Nutrients 2014, 6(3), 1063-1079; doi:10.3390/nu6031063

Readily Available Sources of Long-Chain Omega-3 Oils: Is Farmed Australian Seafood a Better Source of the Good Oil than Wild-Caught Seafood?
Peter D. Nichols 1,*, Brett Glencross 2, James R. Petrie 3 and Surinder P. Singh 3
Commonwealth Scientific Industrial Research Organization, Food Future Flagship, Marine and Atmospheric Research, GPO Box 1538, Hobart, TAS 7000, Australia
Commonwealth Scientific Industrial Research Organization, Food Future Flagship, Marine and Atmospheric Research, EcoSciences Precinct, 41 Boggo Road, Dutton Park, QLD 4102, Australia; E-Mail:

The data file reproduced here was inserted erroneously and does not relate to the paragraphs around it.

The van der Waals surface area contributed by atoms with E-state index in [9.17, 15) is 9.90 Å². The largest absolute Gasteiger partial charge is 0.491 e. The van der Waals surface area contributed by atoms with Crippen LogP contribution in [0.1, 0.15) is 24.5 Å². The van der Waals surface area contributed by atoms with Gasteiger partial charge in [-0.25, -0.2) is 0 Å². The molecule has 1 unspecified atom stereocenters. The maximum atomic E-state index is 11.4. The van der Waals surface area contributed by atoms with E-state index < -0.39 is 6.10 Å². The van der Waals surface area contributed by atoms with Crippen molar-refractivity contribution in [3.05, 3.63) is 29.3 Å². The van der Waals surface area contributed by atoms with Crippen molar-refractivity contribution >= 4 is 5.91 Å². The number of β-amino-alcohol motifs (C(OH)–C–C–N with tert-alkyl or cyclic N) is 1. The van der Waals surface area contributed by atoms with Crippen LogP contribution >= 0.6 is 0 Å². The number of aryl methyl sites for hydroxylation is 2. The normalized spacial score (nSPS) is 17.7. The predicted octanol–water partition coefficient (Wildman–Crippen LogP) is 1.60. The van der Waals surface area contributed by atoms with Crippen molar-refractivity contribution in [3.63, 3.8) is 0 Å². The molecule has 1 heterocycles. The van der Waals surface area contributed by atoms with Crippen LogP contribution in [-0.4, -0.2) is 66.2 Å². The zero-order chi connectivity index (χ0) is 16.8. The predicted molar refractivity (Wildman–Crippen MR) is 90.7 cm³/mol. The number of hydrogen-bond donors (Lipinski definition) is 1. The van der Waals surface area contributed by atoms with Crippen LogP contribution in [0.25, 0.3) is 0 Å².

Commonwealth Scientific Industrial Research Organization, Food Futures Flagship, Division of Plant Industry, P.O. Box 1600, Canberra, ACT 2601, Australia; E-Mails: (J.R.P.); (S.P.S.)
Author to whom correspondence should be addressed; E-Mail:; Tel.: +1-61-3-6232-5222.
Received: 20 December 2013; in revised form: 24 January 2014 / Accepted: 19 February 2014 /
Published: 11 March 2014